Residential treatment programs for troubled teenagers have been the subject of thousands of allegations of abuse over the past 17 years, including a number of documented deaths, but much about such facilities remains unknown, the Government Accountability Office reports.
Although it is estimated that hundreds of public and private residential treatment programs exist across the country, there’s no standard definition for such programs, and no way to know precisely how many are operating, the GAO says. The programs serve teenagers with a range of problems, including drug abuse, alcohol abuse, and mental illness. They can include boarding schools; wilderness-therapy programs, which aim to help troubled youths connect with nature; and so-called boot camps, which emphasize strict, military-style discipline.
The GAO examined thousands of cases of alleged abuse, from 1990 to 2007, as reported by state agencies, the federal Department of Health and Human Services, pending and closed criminal and civil cases, and allegations posted on the Internet. In 2005, 33 states reported that 1,619 staff members of residential programs had been involved in alleged abuse at such programs, according to the report.
GAO officials also conducted detailed examinations of 10 closed civil or criminal cases of teenagers who died while enrolled in private residential programs. They concluded that many of those deaths occurred at facilities where staff members weren’t properly trained to cope with mentally ill adolescents or to handle medical emergencies.
Gregory Kutz, a managing director at the GAO, testified before the House Education and Labor Committee on Oct. 10 that in some of the cases the GAO examined in depth, program staff members thought students suffering from conditions such as dehydration were faking their symptoms.
“It seems the only way staff could be convinced that these kids weren’t faking it was when they stopped breathing or had no pulse,” Mr. Kutz said.
Mr. Kutz said many of the private facilities are expensive for parents, costing an average of $300 a day.
Cynthia Clark Harvey, whose 15-year-old daughter, Erica, died of heatstroke and dehydration while on a hike with the Catherine Freer Wilderness Therapy Program, told the education committee that she had chosen the facility in part because it was one of the founding members of the National Association of Therapeutic Schools and Programs. NATSAP, based in Prescott, Ariz., is a professional association of residential treatment programs that lists some 180 members on its Web site.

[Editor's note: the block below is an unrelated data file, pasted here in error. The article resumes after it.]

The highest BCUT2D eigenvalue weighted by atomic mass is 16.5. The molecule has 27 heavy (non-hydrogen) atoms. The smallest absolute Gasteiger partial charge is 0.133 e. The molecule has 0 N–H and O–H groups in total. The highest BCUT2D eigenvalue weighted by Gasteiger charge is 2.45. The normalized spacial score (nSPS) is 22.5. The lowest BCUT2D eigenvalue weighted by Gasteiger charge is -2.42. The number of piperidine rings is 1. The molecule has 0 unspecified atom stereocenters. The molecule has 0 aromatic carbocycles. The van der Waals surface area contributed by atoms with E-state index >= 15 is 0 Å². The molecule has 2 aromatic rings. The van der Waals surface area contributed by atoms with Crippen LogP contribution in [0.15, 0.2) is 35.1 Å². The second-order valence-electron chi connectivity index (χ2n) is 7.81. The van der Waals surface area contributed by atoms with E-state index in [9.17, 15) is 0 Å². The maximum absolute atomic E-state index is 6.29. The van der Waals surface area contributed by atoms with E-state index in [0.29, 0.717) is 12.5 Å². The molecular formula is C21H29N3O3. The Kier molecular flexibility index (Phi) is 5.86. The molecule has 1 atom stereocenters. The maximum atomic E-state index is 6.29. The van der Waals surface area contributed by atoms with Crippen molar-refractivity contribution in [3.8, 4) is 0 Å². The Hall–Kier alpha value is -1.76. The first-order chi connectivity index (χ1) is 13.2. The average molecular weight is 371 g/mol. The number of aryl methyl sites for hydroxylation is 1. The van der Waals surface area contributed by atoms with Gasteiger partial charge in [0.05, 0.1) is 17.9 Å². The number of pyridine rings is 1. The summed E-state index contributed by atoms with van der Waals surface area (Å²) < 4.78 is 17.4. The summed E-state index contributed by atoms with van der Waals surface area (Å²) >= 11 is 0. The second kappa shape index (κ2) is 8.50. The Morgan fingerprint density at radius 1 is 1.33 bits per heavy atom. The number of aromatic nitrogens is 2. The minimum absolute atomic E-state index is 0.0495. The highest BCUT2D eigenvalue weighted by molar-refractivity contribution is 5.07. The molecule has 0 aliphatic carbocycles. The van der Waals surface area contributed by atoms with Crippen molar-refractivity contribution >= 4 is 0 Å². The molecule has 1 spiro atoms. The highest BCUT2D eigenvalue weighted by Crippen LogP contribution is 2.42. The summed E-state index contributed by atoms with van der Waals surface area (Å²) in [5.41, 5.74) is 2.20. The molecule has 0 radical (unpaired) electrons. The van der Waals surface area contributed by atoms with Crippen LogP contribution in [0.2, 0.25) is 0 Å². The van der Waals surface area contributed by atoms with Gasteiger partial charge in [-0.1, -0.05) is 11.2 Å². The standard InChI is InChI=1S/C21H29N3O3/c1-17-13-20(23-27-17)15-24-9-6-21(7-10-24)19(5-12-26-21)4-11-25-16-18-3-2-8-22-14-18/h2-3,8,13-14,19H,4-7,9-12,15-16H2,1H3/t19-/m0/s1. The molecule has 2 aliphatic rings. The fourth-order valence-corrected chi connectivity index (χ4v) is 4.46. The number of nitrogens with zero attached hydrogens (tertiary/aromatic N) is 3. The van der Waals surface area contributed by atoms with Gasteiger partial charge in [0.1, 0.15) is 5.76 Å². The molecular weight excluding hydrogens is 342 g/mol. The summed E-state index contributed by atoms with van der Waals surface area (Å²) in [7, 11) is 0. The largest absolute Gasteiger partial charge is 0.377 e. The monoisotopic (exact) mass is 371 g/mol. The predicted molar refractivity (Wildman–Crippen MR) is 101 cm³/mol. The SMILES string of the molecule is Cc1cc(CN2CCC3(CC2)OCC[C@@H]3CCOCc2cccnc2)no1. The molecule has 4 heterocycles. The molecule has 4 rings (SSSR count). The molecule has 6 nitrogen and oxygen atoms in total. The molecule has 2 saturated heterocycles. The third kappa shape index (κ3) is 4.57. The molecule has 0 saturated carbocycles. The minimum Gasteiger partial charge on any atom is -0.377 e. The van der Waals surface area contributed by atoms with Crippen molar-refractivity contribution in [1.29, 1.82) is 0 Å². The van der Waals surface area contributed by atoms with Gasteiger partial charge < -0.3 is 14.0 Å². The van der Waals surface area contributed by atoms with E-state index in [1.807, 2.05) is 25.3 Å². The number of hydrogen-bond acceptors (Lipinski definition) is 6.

“We chose [Catherine Freer] because they claimed to be fully licensed, … because they claimed experience with teens being treated with psychiatric medication,” Ms. Harvey said, a picture of her daughter on the witness table in front of her.
The Nevada facility her daughter attended is now closed, but the program continues to operate in Oregon and is still a member of NATSAP, according to the GAO. Some of the other facilities investigated by the GAO also remain NATSAP members.
Jan Moss, NATSAP’s executive director, testified that the organization was established in 1999 to “raise the bar” for private therapeutic programs. The organization does not certify programs or conduct investigations of its members, she said.
There are programs that help troubled adolescents get their lives moving in a positive direction, she said.
“We are committed to ensuring that these programs remain available to families in dire need of help,” Ms. Moss told the panel.
Rep. George Miller, D-Calif., the chairman of the House education committee, who had asked the GAO to examine the programs in 2005, plans to introduce legislation to regulate such facilities. Right now, he said, the programs are subject to a hodgepodge of state regulations, and some states don’t have specific guidelines for private programs.
“Parents often send their children to these programs when they feel they have exhausted their alternatives,” Rep. Miller said. “In far too many cases, however, the very people entrusted with the safety, the health, and the welfare of these children are the ones who violate that trust in some of the more horrific ways imaginable.”
The GAO said it is planning to release a more comprehensive report next year that will provide more detail on the scope of programs and the incidents of alleged abuse.
A version of this article appeared in the October 17, 2007 edition of Education Week